There were only three of us in the novitiate, and we spent almost every hour of every day together with Antonio. It didn’t take long before his initially euphoric spirit of welcome turned into a dour, controlling, and unpredictable moodiness. He kept me constantly on edge by insisting I change my routine in ways that struck me as arbitrary and counterintuitive. With respect to my spiritual life and methods of personal prayer, I was forbidden to keep a journal or pray the Ignatian examen—because these things were too focused on me rather than God. I was also told to stop going for runs. Antonio claimed that this old habit of mine betrayed an inner anxiety I needed to overcome. He told me to be wary of close relationships with friends and family outside the community. I needed time to adjust to my decision to become a monk; the anxieties and suspicions of my parents and friends back in the United States would only confuse me. Whenever I objected to these instructions, or told him about my misgivings, Antonio would remind me that monasticism was all about learning to “let go of my ego,” to die to myself, to relinquish the well-polished “mask” I’d spent so many years cultivating and hiding behind.
But it wasn’t just Antonio’s incursions into my spiritual life and physical routine that I found so disturbing. The community itself was also in constant disarray, lurching from one crisis to the next: the buildings needed costly repairs; dwindling vocations had left many of the monks feeling demoralized and fatalistic; there were even problems with the ingredients in the natural products sold in the gift shop, one of the community’s main sources of income. There always seemed to be some new battle in the community, and Antonio invariably found himself at the center of it. He often lamented that his intellect wasn’t properly valued by his brothers; he felt overworked and underappreciated.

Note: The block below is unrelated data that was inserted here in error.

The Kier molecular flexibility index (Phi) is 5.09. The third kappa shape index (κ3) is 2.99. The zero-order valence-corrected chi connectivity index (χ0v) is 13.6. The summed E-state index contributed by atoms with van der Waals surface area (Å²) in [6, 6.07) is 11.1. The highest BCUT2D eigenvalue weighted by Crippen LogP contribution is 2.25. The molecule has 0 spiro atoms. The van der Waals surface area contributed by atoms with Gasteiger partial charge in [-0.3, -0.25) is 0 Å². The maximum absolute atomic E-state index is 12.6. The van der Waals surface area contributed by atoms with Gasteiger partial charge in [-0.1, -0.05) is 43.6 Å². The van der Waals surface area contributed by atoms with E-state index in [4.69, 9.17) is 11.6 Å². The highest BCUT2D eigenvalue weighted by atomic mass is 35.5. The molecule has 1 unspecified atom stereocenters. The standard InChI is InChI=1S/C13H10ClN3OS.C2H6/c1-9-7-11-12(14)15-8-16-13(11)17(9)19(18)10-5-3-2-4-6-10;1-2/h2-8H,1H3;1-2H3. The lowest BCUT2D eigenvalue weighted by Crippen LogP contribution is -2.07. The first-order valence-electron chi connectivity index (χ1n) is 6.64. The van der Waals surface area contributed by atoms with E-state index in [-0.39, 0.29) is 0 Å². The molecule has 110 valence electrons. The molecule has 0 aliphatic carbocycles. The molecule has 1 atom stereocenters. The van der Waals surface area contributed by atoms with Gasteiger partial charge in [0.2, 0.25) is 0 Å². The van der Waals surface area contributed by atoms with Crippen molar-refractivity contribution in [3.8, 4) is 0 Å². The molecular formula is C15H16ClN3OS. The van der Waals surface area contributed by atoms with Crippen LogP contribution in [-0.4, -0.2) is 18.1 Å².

I tried to keep all this in mind whenever he lashed out at me, as he did with increasing frequency and ferocity in the first months of my novitiate. The pretexts for his rage were always minimal, and his reactions disproportionate. Once, during morning prayer, I’d gotten up and adjusted a staticky microphone. Antonio berated me for my presumption and “privileged” attitude: I needed to know I wasn’t special. Another time, serving Mass, I’d taken a few extra hosts to him after he’d already closed the tabernacle, so that he had to unlock and reopen it. Embarrassed in front of a few dozen guests, he shouted at me, threatening reprisals if I ever got on his “bad side” again.
I complained to Bernardo, but was brushed off. Antonio’s astrological sign was Cancer, he said, so of course he had a crabby disposition. But he was harmless, and I shouldn’t take his outbursts so personally. Antonio said the same thing: I was too sensitive, and I should learn to cultivate indifference.
But Antonio’s aggressiveness also began to express itself in physical ways. It would start playfully and innocently enough: he’d snap dish rags at me as we cleaned the refectory, or he’d shake me by the shoulders when he caught me yawning. But sometimes he came at me more forcefully, punching me in the chest, or trapping me from behind with a wrestling hold. I told Giovanni, the vice-prior and Antonio’s superior, that such behavior made me uncomfortable. He agreed that it was inappropriate and asked Antonio to stop. Incensed that I’d given Giovanni the wrong idea, Antonio refused to speak to me until, days later, I finally confronted him. I’d misinterpreted his behavior, he said. It was all a sign of his esteem and affection for me. And if I didn’t like it, or couldn’t understand it, perhaps I ought to go back home to America. Maybe the monastery wasn’t the place for me.